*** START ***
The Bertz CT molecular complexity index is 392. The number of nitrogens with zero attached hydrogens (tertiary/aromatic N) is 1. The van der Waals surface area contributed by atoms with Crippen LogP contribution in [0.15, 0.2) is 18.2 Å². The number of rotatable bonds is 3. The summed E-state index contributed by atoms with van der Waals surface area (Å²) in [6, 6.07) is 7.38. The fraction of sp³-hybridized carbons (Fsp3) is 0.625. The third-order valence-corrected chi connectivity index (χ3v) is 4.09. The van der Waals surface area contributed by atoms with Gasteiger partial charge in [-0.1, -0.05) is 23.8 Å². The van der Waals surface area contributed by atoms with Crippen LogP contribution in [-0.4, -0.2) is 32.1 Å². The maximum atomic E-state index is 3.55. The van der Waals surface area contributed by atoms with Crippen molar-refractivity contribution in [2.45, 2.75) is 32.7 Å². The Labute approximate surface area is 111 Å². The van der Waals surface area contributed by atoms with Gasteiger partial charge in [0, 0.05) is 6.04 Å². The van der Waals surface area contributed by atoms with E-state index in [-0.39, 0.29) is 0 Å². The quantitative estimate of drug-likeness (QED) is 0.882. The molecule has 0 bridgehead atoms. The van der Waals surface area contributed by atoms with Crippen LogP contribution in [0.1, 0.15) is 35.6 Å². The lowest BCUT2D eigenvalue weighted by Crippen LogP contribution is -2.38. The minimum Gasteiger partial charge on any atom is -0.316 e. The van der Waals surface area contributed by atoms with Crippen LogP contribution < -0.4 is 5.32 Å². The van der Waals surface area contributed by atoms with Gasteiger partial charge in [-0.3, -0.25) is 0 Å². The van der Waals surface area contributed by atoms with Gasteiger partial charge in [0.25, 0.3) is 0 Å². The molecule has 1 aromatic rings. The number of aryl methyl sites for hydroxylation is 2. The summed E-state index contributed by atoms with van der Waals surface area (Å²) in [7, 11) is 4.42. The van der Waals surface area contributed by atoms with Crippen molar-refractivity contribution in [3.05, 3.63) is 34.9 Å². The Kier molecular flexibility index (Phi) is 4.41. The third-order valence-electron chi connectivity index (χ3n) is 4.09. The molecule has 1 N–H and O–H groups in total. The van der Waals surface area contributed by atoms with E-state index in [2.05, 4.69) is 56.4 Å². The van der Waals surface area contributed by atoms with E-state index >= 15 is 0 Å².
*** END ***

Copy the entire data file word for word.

The Bertz CT molecular complexity index is 392. The number of nitrogens with zero attached hydrogens (tertiary/aromatic N) is 1. The van der Waals surface area contributed by atoms with Crippen LogP contribution in [0.15, 0.2) is 18.2 Å². The number of rotatable bonds is 3. The summed E-state index contributed by atoms with van der Waals surface area (Å²) in [6, 6.07) is 7.38. The fraction of sp³-hybridized carbons (Fsp3) is 0.625. The third-order valence-corrected chi connectivity index (χ3v) is 4.09. The van der Waals surface area contributed by atoms with Gasteiger partial charge in [-0.1, -0.05) is 23.8 Å². The van der Waals surface area contributed by atoms with Crippen LogP contribution in [-0.4, -0.2) is 32.1 Å². The maximum atomic E-state index is 3.55. The van der Waals surface area contributed by atoms with Crippen molar-refractivity contribution in [2.45, 2.75) is 32.7 Å². The Labute approximate surface area is 111 Å². The van der Waals surface area contributed by atoms with Gasteiger partial charge in [0, 0.05) is 6.04 Å². The van der Waals surface area contributed by atoms with E-state index in [-0.39, 0.29) is 0 Å². The quantitative estimate of drug-likeness (QED) is 0.882. The molecule has 0 bridgehead atoms. The van der Waals surface area contributed by atoms with Crippen LogP contribution in [0.1, 0.15) is 35.6 Å². The lowest BCUT2D eigenvalue weighted by Crippen LogP contribution is -2.38. The minimum Gasteiger partial charge on any atom is -0.316 e. The van der Waals surface area contributed by atoms with Crippen LogP contribution < -0.4 is 5.32 Å². The van der Waals surface area contributed by atoms with Gasteiger partial charge in [-0.3, -0.25) is 0 Å². The van der Waals surface area contributed by atoms with Gasteiger partial charge in [0.25, 0.3) is 0 Å². The molecule has 1 aromatic rings. The number of aryl methyl sites for hydroxylation is 2. The summed E-state index contributed by atoms with van der Waals surface area (Å²) in [7, 11) is 4.42. The van der Waals surface area contributed by atoms with Crippen molar-refractivity contribution in [3.05, 3.63) is 34.9 Å². The Kier molecular flexibility index (Phi) is 4.41. The third-order valence-electron chi connectivity index (χ3n) is 4.09. The molecule has 1 N–H and O–H groups in total. The van der Waals surface area contributed by atoms with E-state index in [2.05, 4.69) is 56.4 Å². The van der Waals surface area contributed by atoms with E-state index >= 15 is 0 Å².